The good, the bad and the just plain stupid. The truth behind the #YOLO culture.
As a generation of online networking fiends, we have adopted the motto ‘You Only Live Once.’ But what does it mean? For people who have the phrase tattooed to their foreheads (yes, I have seen this happen), it seems to mean ‘you only live once so behave in as ludicrous a manner as possible.’ But to me, it speaks more of 21st Century possibilities and the adaptive attitudes of 90’s babies.
Technological Advancement – Power and Responsibility
Nothing is certain anymore. In an era of constant adaptation and ever-expanding possibilities, we all demand bigger, better and faster technology. We are the generation that grew up with near-constant change. We listened to tapes in battery powered walkmans; then we saved our pocket money for portable CD players (remember how still you had to keep them to stop the CD skipping?) Now, we have itunes, Spotify and magical clouds which store music in the atmosphere like raindrops – (okay, so I may not understand icloud all that well.) The point is, we are the generation of technological advancement, but, unless we learn how to cope with the endless possibilities presented to us by technology and the internet, the effects can be damaging. As all Generation Y individuals are aware, ‘With great power, comes great responsibility.’
Self Loathing and the Power of Social Media
On to social media – yes it’s positive for business, connectivity and immediate correspondence, but let’s be honest, like #YOLO, most of us don’t understand it. We have been given a gift that we cannot control. Everything, and I mean, everything, appears online these days. Most of our pre-teen heartache can be found on Bebo somewhere, buried not-too-deeply in the recesses of our past, amongst selfies and song lyrics which we feel ‘represent us.’ When we go out, get drunk and do something stupid, our regret and shame will inevitably be captured with the latest Smartphone and uploaded to Facebook before we can order another Snakebite. When an unfortunate young girl was caught on camera engaging in oral sex at an Eminem concert recently, the image went viral, with the hashtag #SlaneGirl. There is no escape. I’m willing to bet that Generation X made just as many mistakes as us, but they had the fortune to make them at a time when they were gossiped about for a day amongst friends, then swiftly forgotten.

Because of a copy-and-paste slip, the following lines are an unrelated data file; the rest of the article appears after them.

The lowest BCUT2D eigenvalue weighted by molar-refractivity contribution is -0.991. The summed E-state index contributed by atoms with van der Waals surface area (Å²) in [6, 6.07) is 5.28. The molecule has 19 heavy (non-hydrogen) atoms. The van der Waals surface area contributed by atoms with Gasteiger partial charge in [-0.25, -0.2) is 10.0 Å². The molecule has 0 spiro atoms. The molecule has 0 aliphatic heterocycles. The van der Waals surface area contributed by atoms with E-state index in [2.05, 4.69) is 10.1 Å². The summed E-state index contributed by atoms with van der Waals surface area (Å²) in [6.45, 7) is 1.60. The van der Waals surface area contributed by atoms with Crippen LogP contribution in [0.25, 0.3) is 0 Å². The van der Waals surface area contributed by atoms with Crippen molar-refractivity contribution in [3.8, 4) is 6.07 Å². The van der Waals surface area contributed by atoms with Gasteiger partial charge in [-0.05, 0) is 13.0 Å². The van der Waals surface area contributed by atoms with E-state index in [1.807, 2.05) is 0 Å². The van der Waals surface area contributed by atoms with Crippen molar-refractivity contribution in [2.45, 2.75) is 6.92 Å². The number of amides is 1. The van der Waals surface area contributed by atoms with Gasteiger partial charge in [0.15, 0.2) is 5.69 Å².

Social Media is also a platform for cyber-bullying, allowing culprits to remain anonymous. Even if we’re not directly picked on, we are bombarded by images of celebrity’s and friend’s thigh-gaps, (or ‘thelfies’), which, by the way, are only achievable through genetic predispositions or extreme malnourishment. We begin to loathe ourselves and our own bodies because we are constantly surrounded by evidence of other’s achievements. For Generation Y, a size 6 has become more desirable than the size 10 which was the ultimate goal for our parents. We need to rise above this, and use Instagram as it was originally intended – as a stage for sharing images of activities, new hair cuts and friends, not for photos of our ‘bikini bridges.’
#YOLO – Owning the Possibilities
Last year, over 1000 graduates applied for just 8 jobs in Costa, some of which were part-time, proving the competiveness of the job industry for Generation Y. But it’s not all bad. In an age of constant change and improvement, schools are preparing children for jobs that don’t even exist yet. We can sculpt our own futures, create our own jobs and make our own way. The endless possibilities social media platforms and technological advancement have opened up are paramount to this. We’re surrounded by opportunity; it’s all there for the taking, as long as we’re aware of the negatives too. With any luck, by the time Generation Z are old enough to make stupid mistakes, they’ll have learned how to use social media responsibly.
Surely, if you only live once, live well and without regret.
This blog post recently featured on ReadWave.com about Generation Y, taking an indepth look at the #YOLO culture that we all (whether willingly or not) inhabit.
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